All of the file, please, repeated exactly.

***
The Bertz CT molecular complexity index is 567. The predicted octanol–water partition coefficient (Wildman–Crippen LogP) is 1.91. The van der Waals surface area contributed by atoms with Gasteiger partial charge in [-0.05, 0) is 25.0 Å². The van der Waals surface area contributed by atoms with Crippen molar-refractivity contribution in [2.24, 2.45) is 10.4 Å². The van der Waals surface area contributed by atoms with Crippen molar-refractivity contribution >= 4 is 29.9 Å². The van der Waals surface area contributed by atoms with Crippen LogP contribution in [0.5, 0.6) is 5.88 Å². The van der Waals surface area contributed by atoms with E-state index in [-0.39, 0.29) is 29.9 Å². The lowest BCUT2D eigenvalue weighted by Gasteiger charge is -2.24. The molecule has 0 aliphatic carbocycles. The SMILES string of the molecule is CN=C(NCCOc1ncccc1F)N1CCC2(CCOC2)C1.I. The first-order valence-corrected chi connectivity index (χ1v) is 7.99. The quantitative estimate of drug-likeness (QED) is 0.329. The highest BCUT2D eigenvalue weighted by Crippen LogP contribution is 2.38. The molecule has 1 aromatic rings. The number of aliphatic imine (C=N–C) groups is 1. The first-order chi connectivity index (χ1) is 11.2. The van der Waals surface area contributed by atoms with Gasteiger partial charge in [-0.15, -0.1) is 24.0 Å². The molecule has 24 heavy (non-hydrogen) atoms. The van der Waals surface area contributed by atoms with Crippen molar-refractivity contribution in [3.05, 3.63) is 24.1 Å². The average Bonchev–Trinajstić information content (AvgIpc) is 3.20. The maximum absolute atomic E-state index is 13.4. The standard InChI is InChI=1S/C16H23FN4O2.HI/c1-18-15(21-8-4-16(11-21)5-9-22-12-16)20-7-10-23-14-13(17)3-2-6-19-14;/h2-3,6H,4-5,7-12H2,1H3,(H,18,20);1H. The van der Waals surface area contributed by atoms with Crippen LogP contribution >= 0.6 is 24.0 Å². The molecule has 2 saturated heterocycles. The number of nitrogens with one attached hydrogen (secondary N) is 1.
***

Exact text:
The Bertz CT molecular complexity index is 567. The predicted octanol–water partition coefficient (Wildman–Crippen LogP) is 1.91. The van der Waals surface area contributed by atoms with Gasteiger partial charge in [-0.05, 0) is 25.0 Å². The van der Waals surface area contributed by atoms with Crippen molar-refractivity contribution in [2.24, 2.45) is 10.4 Å². The van der Waals surface area contributed by atoms with Crippen molar-refractivity contribution >= 4 is 29.9 Å². The van der Waals surface area contributed by atoms with Crippen LogP contribution in [0.5, 0.6) is 5.88 Å². The van der Waals surface area contributed by atoms with E-state index in [-0.39, 0.29) is 29.9 Å². The lowest BCUT2D eigenvalue weighted by Gasteiger charge is -2.24. The molecule has 0 aliphatic carbocycles. The SMILES string of the molecule is CN=C(NCCOc1ncccc1F)N1CCC2(CCOC2)C1.I. The first-order valence-corrected chi connectivity index (χ1v) is 7.99. The quantitative estimate of drug-likeness (QED) is 0.329. The highest BCUT2D eigenvalue weighted by Crippen LogP contribution is 2.38. The molecule has 1 aromatic rings. The number of aliphatic imine (C=N–C) groups is 1. The first-order chi connectivity index (χ1) is 11.2. The van der Waals surface area contributed by atoms with Gasteiger partial charge in [-0.15, -0.1) is 24.0 Å². The molecule has 24 heavy (non-hydrogen) atoms. The van der Waals surface area contributed by atoms with Crippen molar-refractivity contribution in [3.05, 3.63) is 24.1 Å². The average Bonchev–Trinajstić information content (AvgIpc) is 3.20. The maximum absolute atomic E-state index is 13.4. The standard InChI is InChI=1S/C16H23FN4O2.HI/c1-18-15(21-8-4-16(11-21)5-9-22-12-16)20-7-10-23-14-13(17)3-2-6-19-14;/h2-3,6H,4-5,7-12H2,1H3,(H,18,20);1H. The van der Waals surface area contributed by atoms with Crippen LogP contribution >= 0.6 is 24.0 Å². The molecule has 2 saturated heterocycles. The number of nitrogens with one attached hydrogen (secondary N) is 1.